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JAMES M. BECK is Counsel resident in the Philadelphia office of ReedSmith. He is the author of, among other things, Drug and Medical Device Product Liability Handbook (2004) (with Anthony Vale). He wrote the seminal law review article on off-label use cited by the Supreme Court in Buckman v. Plaintiffs Legal Committee. He has written more amicus briefs for the Product Liability Advisory Council than anyone else in the history of the organization, and in 2011 won PLAC's highest honor, the John P. Raleigh award. He has been a member of the American Law Institute (ALI) since 2005. He is the long-time editor of the newsletter of the ABA's Mass Torts Committee.  He is vice chair of the Class Actions and Multi-Plaintiff Litigation SLG of DRI's Drug and Device Committee.  He can be reached at jmbeck@reedsmith.com.  His LiinkedIn page is here.

This post is a follow-up of sorts to our “Stupid Expert Tricks” post.  That post dealt with dodgy games that our opponents’ experts play.  This post is about adding injury to insult, that is, when the plaintiffs try to make us pay for the privilege of dealing with those tricks.

Now both our

Recently, Bexis was contacted by a reporter who had read the blog’s post on ghostwriting.  Bexis explained that people at the top of any profession – medical, legal, engineering, whatever – have more reasons opportunities to publish than they could possibly have time to write from scratch on their own.  Judges have law clerks,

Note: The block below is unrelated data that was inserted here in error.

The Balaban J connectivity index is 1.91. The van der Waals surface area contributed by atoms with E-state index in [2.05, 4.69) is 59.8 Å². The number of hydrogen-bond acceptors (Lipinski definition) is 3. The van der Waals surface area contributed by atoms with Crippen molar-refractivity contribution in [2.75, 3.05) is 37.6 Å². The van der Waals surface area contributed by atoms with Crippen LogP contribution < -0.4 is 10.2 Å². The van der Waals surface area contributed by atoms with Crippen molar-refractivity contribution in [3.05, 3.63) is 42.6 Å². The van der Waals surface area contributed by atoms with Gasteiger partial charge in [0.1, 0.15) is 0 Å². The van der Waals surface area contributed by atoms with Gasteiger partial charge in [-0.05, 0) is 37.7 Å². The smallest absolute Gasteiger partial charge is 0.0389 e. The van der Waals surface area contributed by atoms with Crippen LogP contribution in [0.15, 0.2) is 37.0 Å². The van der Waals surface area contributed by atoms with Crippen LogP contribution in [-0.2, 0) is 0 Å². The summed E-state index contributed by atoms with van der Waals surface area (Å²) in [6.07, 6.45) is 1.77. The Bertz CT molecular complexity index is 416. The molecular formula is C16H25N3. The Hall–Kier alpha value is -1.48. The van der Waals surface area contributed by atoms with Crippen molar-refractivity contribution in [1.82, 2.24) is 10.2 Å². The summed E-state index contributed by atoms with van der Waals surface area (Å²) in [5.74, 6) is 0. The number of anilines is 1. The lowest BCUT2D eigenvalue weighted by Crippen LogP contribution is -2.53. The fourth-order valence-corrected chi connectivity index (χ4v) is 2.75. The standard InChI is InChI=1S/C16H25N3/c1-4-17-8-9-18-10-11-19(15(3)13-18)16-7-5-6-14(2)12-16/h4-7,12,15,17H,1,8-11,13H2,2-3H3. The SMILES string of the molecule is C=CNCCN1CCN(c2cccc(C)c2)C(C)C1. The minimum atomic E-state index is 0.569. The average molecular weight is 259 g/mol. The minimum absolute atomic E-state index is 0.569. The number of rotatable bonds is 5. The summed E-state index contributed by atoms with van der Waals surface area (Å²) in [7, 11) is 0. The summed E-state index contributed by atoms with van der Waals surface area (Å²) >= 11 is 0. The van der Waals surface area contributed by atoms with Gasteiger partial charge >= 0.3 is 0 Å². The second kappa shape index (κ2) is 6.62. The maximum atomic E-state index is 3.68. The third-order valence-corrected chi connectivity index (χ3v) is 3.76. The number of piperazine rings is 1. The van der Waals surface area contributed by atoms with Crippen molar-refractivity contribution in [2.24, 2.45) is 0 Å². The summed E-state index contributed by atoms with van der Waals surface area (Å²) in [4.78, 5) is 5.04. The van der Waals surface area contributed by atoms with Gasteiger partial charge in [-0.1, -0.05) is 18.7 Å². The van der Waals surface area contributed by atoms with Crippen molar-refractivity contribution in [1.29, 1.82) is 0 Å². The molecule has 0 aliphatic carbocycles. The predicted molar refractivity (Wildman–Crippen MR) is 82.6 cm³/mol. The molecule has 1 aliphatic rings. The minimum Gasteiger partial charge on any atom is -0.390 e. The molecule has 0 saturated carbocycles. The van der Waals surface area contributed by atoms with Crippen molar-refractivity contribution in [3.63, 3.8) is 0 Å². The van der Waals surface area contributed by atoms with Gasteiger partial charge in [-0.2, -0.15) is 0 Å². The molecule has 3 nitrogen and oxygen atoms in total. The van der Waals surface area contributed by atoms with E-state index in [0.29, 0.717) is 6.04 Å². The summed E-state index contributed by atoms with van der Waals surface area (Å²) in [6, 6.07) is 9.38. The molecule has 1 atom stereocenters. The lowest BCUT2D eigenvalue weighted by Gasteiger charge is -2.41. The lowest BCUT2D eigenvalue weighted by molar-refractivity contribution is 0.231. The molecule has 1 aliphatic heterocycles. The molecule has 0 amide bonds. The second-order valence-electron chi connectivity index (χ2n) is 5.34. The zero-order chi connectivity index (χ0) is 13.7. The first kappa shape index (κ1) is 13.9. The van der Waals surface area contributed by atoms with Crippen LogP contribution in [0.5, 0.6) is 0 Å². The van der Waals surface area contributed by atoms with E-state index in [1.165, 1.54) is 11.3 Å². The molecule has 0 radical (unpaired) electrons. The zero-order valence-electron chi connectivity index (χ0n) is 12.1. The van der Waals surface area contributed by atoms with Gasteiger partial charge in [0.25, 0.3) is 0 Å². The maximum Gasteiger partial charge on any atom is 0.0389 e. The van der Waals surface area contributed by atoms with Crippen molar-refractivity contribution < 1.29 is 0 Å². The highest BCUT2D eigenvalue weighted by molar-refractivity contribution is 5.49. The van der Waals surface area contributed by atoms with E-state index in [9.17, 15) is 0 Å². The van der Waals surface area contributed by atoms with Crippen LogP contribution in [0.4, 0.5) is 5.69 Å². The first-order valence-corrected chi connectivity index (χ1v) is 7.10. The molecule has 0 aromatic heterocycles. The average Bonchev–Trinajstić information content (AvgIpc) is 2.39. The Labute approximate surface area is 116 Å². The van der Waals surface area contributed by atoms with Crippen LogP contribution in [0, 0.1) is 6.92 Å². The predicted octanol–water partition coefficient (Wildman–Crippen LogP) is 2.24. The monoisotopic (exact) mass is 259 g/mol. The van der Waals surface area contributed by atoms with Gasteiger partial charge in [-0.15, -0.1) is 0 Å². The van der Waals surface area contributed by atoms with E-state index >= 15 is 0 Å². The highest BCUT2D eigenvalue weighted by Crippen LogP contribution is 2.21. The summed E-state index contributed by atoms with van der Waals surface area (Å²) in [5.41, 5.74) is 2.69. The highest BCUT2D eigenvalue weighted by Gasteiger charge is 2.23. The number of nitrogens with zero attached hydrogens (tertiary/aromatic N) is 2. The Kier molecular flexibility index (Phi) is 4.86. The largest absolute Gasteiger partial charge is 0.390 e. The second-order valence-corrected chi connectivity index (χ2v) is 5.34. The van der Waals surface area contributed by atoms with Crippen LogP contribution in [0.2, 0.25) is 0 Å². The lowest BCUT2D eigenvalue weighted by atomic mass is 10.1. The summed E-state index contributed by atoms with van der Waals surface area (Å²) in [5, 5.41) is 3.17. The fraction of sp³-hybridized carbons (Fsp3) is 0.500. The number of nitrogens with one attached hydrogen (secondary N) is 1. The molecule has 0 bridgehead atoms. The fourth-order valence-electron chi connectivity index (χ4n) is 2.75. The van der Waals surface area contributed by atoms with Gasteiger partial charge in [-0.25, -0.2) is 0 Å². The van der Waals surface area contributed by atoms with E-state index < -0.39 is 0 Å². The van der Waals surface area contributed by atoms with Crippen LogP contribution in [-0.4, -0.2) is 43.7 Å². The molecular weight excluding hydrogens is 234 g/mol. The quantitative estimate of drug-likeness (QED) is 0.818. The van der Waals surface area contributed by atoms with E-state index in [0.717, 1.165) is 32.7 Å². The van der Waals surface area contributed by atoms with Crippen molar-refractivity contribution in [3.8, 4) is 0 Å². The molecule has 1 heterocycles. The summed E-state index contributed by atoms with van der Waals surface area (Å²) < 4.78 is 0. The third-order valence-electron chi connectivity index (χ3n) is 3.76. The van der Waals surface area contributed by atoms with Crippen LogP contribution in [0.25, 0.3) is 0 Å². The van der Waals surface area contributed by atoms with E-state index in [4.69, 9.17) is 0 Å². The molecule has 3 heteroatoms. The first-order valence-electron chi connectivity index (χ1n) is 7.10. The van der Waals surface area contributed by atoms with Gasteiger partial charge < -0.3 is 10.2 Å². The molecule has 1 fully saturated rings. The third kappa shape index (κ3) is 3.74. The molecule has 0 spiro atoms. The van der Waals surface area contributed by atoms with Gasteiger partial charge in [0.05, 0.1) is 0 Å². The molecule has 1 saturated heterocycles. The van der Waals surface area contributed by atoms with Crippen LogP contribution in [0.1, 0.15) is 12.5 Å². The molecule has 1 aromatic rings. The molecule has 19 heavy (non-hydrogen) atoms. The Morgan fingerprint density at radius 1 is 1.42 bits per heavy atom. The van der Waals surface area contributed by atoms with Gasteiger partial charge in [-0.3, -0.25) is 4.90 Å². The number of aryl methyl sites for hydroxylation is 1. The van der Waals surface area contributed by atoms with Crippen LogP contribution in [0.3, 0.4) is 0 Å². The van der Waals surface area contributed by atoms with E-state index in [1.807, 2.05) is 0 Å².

One of the more peculiar things about Merck Sharp & Dohme Corp. v. Albrecht, 139 S. Ct. 1668 (U.S. 2019) (“Albrecht”), is the almost off-hand way that the majority (made up mostly of justices that have opposed preemption in closer cases) wandered away from the procedural preemption issues that the Court was

Various plaintiff-side consortia have taken it into their heads to sue every manufacturer of so-called “novel oral anticoagulants” because these products, gasp, can cause serious, and sometime fatal, bleeding incidents.  Fortunately, on the whole the plaintiffs haven’t done so well with these cases – losing almost all the trials – because jurors can be taught

Donald Rumsfeld once justified attacking Iraq without firm evidence that his target possessed the ultimately apocryphal “weapons of mass destruction” by citing fear of the unknown:

Reports that say that something hasn’t happened are always interesting to me, because as we know, there are known knowns; there are things we know we know.  We also